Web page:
Diyarbakir is the cultural capital of the Kurds of Turkey... or maybe, all the Kurds in general
this city was part of the Assyrians (christians), after of it, Kurds got it... but, now it belongs to Turkey
this mosque don´t look like a Ottoman mosque... it looks mor elike a Syrian mosque... it was a Syrian orthodox church in the past, and converted in a mosque during the islamization of these places
This is the oldest mosque in Diyarbakir. It was constructed with the stones from the demolished Orthodox Cathedral. The interior is somewhat different in style than most mosques (similar to the Ula Camii in Mardin). Beware of Ahmed. He will want to take you to his uncle's carpet shop.
One of the oldest functioning churches in the world--from 397 AD or so. Have good directions first. The church compound is hidden behind a wall, with only a nameplate for identification. There are 3 families of Suriani Orthodox Christians remaining in the city. We arrived late in the day (6 PM or so) and were consequently able to stay for part of their Vespers service--in Aramaic, no less. The single icon in the church is of St. Ephraim.
At night the walls are lighted up and they look very beautiful and impressive.
During the evening families and old and young people are visiting the parks by the wall. It's a nice place to go for a
If you walk south from the Mardin Gate and pass Gazi Köskü you will after another km come to the bridge On Gözlu Köprüsü (Ten-Eyed Bridge). It is a bridge from the 11th century crossing the Tigris.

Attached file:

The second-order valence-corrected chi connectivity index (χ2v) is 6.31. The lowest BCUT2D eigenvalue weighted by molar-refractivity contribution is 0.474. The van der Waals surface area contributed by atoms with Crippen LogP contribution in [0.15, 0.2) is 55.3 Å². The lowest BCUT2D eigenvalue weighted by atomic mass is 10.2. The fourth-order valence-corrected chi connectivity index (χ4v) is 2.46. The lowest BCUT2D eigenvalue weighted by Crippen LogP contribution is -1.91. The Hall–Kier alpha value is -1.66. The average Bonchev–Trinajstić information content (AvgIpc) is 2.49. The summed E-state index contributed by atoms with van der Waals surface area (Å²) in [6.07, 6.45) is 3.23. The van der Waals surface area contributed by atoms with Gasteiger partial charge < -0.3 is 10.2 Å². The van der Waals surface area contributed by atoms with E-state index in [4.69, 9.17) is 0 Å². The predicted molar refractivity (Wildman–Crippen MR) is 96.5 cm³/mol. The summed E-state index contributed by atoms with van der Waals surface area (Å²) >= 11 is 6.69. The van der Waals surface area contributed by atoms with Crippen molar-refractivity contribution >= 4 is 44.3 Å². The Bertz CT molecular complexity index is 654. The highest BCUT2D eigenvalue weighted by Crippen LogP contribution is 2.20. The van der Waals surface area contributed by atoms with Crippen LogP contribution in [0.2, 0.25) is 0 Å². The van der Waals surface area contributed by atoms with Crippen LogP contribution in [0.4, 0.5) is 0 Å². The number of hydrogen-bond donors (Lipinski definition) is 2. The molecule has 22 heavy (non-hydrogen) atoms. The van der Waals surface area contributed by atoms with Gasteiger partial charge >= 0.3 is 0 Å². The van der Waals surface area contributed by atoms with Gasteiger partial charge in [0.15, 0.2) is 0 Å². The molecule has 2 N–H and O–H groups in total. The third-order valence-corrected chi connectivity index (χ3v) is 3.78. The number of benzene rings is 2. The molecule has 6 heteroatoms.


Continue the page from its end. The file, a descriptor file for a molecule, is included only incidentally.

I did not walk that far but only saw it from the road to Gazi Köskü - I had walked enough for a while.
Another beautiful old Diyarbakir house is Esma Ocak Evi. The house is striped in white and dark grey. In the rooms around the courtyard there is less to see than at Cahit Sitki Taranci Museum, but it is still worth a visit and has got a beautiful architecture.
The house is just off Yenicapi Caddesi and is easy to pass, as there are no signs. When I came there the caretaker was showing a small group around and I walked around on my own. There is no entrance fee, but the caretaker expects a tip. I gave 2 000 000 TL, as that is the price for foreigners at many museums in Turkish towns. The caretaker did not think that was enough.
The poet Cahit Sitki Taranci was born (1910) in an old Diyarbakir house from 1820. As many of the old Diyarbakir houses from the Ottoman period it is made of black basalt. The house was divided into men's quarters and women's quarters, into summer- and winter quarters. The house is built around a very nice courtyard. In the museum there is an exhibition of the poets life and work.
The wall going round Diyarbakir is impressive. It is almost 6 km long (only the chines wall is longer and bigger) and it is built of black basalt. The present wall is from early Byzantine time but was improved by the Seljucs.
The river Tigri borders Diyarbakir and it is of vital importance for the city and for the whole region.
In contrast with the surrounding semi-desertic landscapes, the gardens along the river are very green and lush.